Python Python Basics (2015) Letter Game App Random Item

Stuck for days on this one, where am i going wrong

the whole question for the task is below

I want you to try and reproduce it yourself.

First, import the random library.

Then create a function named random_item that takes a single argument, an iterable. Then use random.randint() to get a random number between 0 and the length of the iterable, minus one. Return the iterable member that's at your random number's index.

Check the file for an example.

item.py
import random
def random_item(iterable)
     random_number = random.randint(0, len(list(iterable))-1)
     return iterable[random_number]

1 Answer

Ken Alger
STAFF
Ken Alger
Treehouse Teacher

Victor;

A couple of things here.

1) You are missing a colon after your def statement.
2) Can you tell me why you are converting your iterable to a list?

Ken

The colon obviously is a problem, but I don't see why he shouldn't convert iterable to a list. Even after converting it to a list, it would return the same length. It only wouldn't work if the iterable is a dictionary, but that is unlikely because it doesn't make sense to "return a random value" from a dictionary. Is the value a key? Or is it a value? :/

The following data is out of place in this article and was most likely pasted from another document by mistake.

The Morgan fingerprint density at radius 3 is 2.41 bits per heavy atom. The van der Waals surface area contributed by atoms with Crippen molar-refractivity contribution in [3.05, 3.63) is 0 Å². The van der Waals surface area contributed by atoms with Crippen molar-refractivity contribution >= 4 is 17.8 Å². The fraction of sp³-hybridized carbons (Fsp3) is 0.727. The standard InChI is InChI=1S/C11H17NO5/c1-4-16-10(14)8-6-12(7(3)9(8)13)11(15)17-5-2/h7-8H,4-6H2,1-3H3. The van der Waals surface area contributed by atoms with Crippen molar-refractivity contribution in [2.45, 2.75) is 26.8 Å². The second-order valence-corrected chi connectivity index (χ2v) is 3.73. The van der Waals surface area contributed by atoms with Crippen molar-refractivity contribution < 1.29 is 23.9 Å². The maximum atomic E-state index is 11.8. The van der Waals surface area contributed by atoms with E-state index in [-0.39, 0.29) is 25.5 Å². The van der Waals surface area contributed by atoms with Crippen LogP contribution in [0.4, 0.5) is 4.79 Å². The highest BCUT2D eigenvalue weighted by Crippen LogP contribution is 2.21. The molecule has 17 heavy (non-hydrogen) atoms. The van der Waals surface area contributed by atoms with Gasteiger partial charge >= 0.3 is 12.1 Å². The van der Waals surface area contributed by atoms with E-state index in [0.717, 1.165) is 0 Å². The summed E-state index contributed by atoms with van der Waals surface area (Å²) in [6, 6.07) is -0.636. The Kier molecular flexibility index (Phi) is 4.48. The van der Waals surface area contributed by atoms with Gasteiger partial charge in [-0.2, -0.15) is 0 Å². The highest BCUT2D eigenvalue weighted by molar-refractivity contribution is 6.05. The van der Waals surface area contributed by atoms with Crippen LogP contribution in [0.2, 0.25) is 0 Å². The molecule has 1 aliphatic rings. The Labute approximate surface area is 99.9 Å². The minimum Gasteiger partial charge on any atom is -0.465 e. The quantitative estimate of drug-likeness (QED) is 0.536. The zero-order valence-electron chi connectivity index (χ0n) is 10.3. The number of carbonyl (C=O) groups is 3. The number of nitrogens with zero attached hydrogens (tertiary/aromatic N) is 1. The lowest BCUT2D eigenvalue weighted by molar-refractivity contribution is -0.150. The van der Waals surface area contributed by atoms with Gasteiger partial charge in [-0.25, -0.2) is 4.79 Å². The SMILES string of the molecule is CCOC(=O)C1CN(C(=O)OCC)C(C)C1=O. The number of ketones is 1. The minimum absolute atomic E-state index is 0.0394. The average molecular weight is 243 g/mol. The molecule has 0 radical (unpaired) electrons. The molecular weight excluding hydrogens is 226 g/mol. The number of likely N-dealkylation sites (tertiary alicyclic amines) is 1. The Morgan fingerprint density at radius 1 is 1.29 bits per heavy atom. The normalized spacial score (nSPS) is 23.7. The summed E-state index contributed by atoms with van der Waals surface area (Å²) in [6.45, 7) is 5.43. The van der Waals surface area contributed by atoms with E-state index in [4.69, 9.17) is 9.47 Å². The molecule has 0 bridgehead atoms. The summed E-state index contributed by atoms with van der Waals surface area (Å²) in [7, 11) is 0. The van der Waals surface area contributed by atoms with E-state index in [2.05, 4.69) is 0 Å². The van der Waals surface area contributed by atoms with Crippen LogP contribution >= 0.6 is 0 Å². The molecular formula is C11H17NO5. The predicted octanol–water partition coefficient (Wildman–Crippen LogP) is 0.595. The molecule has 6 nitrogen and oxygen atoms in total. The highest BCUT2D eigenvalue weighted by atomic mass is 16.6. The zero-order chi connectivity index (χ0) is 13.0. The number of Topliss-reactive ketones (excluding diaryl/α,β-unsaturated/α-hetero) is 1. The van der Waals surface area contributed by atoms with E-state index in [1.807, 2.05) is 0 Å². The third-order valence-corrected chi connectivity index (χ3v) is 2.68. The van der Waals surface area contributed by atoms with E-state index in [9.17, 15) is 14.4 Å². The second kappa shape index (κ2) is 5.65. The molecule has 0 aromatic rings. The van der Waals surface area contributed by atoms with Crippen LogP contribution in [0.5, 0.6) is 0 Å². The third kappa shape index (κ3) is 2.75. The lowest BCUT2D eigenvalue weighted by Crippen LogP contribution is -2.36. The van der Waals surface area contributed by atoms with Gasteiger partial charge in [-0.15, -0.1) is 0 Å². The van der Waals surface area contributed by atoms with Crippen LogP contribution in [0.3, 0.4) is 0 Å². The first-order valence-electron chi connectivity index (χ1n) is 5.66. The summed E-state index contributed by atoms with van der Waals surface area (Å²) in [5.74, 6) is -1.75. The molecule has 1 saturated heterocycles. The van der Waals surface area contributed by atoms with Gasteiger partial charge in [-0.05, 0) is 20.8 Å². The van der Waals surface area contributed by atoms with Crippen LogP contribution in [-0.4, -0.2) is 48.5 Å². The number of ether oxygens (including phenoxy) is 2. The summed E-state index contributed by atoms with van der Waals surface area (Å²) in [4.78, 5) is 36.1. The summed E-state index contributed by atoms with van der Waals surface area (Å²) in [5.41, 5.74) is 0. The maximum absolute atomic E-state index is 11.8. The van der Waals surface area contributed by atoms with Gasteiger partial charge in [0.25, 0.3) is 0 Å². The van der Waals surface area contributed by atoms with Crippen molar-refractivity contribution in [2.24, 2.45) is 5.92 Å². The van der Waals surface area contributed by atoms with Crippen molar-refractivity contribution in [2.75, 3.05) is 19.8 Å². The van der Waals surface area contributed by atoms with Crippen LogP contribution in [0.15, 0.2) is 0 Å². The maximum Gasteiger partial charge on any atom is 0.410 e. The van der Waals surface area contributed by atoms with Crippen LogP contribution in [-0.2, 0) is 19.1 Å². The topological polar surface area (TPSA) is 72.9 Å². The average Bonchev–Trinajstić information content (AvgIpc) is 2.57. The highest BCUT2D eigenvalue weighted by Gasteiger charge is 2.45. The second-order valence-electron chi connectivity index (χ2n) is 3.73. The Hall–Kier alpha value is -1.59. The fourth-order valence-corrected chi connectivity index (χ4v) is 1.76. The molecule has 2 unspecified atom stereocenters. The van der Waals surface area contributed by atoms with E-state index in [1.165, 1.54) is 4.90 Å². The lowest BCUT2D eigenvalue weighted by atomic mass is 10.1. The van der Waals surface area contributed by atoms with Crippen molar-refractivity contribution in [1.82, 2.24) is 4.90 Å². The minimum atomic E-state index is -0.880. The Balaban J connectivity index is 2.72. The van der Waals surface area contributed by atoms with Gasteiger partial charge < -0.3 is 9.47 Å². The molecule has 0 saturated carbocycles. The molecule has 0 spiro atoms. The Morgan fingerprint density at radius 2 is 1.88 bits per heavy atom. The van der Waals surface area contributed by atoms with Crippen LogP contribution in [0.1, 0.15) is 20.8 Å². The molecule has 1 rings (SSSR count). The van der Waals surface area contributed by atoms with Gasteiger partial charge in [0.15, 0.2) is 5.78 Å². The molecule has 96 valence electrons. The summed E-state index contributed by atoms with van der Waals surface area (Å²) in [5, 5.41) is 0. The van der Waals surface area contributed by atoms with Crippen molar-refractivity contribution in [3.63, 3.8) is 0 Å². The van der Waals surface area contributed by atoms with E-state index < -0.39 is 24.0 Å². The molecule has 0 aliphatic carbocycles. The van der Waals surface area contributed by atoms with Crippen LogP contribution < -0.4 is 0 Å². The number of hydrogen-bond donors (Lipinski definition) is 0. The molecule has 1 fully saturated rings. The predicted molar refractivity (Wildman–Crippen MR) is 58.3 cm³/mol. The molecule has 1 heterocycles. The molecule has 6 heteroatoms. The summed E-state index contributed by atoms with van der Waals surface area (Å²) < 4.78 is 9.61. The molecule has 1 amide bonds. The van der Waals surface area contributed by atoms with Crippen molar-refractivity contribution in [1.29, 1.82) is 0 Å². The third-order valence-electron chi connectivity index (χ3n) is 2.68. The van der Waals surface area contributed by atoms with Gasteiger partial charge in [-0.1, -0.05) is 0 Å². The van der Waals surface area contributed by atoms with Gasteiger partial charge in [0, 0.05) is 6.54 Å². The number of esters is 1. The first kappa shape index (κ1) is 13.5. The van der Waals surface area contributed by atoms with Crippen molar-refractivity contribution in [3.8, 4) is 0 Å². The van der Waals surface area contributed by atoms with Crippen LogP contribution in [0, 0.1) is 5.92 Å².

Ken Alger
Ken Alger
Treehouse Teacher

Sometimes the challenge checking engine is pretty picky about what it is looking for and submitting code that "works" doesn't pass.

Oh. I see. :laughing:

Chris Freeman
Chris Freeman
Treehouse Moderator 55,457 Points

Regarding the use of list(). It is necessary in the case of a dict. All iterables should return a valid value in response to len(). Sets, strings, tuples, list, and even dicts, all have lengths. For dicts, the length is the number of keys. Unfortunately, a random number in the range of the length is unlikely to be a valid key when trying to return a value. So by converting the keys to a list, passing a dict to the function still works to return a random key.

That said, I don't believe the checker tests with a dict argument.

I would submit that if one's code meets the description of the challenge but doesn't pass then either the challenge description needs refining or the checker needs updating. We have recently seen valid code fail a different challenge. In that case the checker needed updating.

Nobody should have to guess at how the checker might misinterpret their code.

In this case, having code that's more robust than the checker requires seems fine.

Great job Victor!